Spring training has professional baseball players throwing and hitting balls all around Florida. But another big-time “sport” has been taking place — and it’s also involved some powerful whacking.

We’re talking about politics, of course. Call it the “Senior Series.”

Florida’s top nursing-home resident advocate, Brian Lee, recently was knocked out of the box by new Gov. Rick Scott (R). The state’s top exec previously ran the Columbia/HCA hospital chain and a chain of urgent-care centers. Actually, Lee resigned, but apparently he was told to take himself out of the game, or the governor would.

Now, the federal Administration on Aging has notified Florida officials they’re going to make sure all the rules were followed in administering Lee’s removal. And that the rules will be followed in naming Lee’s replacement. Uncle Sam is an umpire in this mess because the ombudsman program is funded by taxpayer money.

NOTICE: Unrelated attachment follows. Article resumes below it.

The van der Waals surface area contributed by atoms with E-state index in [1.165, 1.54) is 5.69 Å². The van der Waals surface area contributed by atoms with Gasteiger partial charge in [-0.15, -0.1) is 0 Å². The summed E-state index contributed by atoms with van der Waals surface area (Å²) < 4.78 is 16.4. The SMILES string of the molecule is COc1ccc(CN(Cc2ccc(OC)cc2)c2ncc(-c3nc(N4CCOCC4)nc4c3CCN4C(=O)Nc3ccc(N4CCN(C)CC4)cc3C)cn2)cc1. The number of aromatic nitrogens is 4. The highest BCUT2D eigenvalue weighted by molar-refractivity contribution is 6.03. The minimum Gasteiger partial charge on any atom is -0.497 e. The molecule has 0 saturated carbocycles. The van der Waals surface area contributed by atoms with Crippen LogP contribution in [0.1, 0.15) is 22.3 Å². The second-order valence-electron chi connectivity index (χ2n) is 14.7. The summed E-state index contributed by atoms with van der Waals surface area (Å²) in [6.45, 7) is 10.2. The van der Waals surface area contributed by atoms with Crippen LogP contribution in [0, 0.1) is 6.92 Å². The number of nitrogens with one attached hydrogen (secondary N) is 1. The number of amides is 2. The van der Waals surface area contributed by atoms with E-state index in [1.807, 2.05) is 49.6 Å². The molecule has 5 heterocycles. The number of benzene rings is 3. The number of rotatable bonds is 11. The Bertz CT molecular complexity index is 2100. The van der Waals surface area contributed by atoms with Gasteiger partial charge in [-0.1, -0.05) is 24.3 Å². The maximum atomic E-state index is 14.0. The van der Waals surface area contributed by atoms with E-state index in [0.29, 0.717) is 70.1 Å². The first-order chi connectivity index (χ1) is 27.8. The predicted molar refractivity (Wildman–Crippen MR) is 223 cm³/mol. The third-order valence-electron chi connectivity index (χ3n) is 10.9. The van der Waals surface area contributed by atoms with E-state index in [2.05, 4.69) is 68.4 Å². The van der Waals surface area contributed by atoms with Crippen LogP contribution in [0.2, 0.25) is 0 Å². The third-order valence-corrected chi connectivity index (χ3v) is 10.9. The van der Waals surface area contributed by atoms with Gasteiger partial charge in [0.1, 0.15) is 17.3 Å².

The feds pointedly said they want somebody who is acceptable to consumer advocates. “Every effort to avoid even the appearance of a conflict of interest” must be made when picking a new state ombudsman, wrote an AOA official to Florida leaders.

The implication is clear. Federal officials more than suspect that nursing home lobbyists have become too cozy with certain politicians. The feds might have to tip their caps — this time —to those who successfully forced out an aggressive consumer advocate. While nobody knows if they’re a stronger team, the Washington team has signaled they don’t plan on just kneeling in the on-deck circle for the rest of the season.

If there’s one sure bet out of this, it’s that more games will be played.